and better men be his victims. It can never be too often repeated, that the time for fixing every essential right on a legal basis is while our rulers are honest, and ourselves united. From the conclusion of this war we shall be going down hill. It will not then be necessary to resort every moment to the people for support. They will be forgotten, therefore, and their rights disregarded. They will forget themselves, but in the sole faculty of making money, and will never think of uniting to effect a due respect for their rights. The shackles, therefore, which shall not be knocked off at the conclusion of this war, will remain on us long, will be made heavier and heavier, till our rights shall revive or expire in a convulsion.

Legalism will only take us so far. Values have to be ingrained in our very being. What I see today is total depravity! 

DennisC's picture
DennisC
Status: Gold Member (Offline)
Joined: Mar 19 2011
Posts: 324
Much to be Learned

Great quotes!  But that's just my opinion (and it's not worth much). Thomas Jefferson, George Washington, Thomas Paine, and the list goes on.  Advice and warnings from generations long ago.  If "we" didn't think of it or come up with the "idea" in contemporary terms, it is really different this time (so we are led to believe).  We have the internet and your "du jour" vapourbit-digital-coin offering today.  How about EBT (UBI) back in the day? It wasn't digital "ones and zeros" then (but "lead", not "led") and the idea was the same.  Just add a circus or two (or monster truck event), some extra (Roman) holidays, and voilà, pas de souci.  BTW, it didn't end well (but that was ~2000 years ago, give or take a few hundred years).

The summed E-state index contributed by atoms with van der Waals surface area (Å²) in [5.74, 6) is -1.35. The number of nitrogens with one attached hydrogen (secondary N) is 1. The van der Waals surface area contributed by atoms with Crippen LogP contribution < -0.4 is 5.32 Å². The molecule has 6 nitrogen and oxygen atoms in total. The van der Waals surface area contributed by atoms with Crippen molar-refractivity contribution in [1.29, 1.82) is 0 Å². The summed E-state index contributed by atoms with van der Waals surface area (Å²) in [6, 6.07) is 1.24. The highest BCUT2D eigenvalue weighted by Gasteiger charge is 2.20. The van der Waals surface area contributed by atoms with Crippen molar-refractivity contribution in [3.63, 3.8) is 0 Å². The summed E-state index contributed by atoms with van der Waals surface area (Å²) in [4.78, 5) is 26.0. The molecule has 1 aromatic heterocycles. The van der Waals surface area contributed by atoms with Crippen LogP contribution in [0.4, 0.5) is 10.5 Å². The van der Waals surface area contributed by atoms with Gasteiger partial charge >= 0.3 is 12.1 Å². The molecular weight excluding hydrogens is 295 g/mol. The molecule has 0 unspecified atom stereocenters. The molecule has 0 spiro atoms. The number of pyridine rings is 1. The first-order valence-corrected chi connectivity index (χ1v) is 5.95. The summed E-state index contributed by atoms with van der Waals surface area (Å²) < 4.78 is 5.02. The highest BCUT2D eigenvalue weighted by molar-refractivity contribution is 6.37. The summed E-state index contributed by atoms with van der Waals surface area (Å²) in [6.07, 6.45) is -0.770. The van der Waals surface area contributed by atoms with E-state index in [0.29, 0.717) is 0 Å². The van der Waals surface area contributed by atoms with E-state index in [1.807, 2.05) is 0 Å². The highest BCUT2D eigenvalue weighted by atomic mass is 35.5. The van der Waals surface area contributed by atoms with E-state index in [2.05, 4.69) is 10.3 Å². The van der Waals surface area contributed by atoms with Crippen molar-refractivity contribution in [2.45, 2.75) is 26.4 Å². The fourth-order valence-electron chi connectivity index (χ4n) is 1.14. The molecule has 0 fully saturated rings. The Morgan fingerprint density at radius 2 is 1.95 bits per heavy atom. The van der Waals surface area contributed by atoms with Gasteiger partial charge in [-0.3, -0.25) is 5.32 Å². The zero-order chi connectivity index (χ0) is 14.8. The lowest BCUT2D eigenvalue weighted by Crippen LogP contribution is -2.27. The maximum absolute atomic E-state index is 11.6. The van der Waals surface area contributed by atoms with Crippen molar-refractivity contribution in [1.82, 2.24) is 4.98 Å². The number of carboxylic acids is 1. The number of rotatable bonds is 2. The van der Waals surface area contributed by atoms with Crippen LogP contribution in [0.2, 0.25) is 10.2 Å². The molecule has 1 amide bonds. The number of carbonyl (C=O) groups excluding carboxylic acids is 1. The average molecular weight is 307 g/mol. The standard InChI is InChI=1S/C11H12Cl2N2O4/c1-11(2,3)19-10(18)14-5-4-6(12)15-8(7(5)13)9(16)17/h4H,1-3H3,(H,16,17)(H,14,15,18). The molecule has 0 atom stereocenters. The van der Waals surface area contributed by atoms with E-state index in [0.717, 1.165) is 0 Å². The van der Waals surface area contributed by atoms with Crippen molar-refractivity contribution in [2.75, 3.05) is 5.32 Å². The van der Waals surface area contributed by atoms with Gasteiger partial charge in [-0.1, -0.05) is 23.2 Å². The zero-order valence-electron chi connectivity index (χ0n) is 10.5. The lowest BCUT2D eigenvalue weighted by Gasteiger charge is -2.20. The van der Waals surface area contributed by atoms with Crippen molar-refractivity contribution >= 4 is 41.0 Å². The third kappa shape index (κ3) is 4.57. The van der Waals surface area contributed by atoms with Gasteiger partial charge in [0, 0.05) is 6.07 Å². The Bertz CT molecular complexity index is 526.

The poorer Romans received every month tickets, which appear to have been transferable, entitling them to a certain quantity of corn from the public granaries. These tesseræ or symbola were made, Lubinus says, of wood or lead, and distributed by the "Frumentorum Curatores." In the latter days, bread thus distributed was called "Panis Gradilis," quia gradibus distribuebatur. - The Satires of Juvenal, Persius, Sulpicia,and Lucilius, by Decimus Junius Juvenal (go to gutenberg.org and search "Juvenal" for his writings).

Trigger Warning ("ex post facto"):  This may cause a "strawman" or "go get giggy, hip-hop forum" alert since I didn't mention [name redacted]-coin and "grandpa" (oops, that should have been "redacted") in this reply to one of my favorite "uncle's" posts.

 

Comment viewing options

Select your preferred way to display the comments and click "Save settings" to activate your changes.
Login or Register to post comments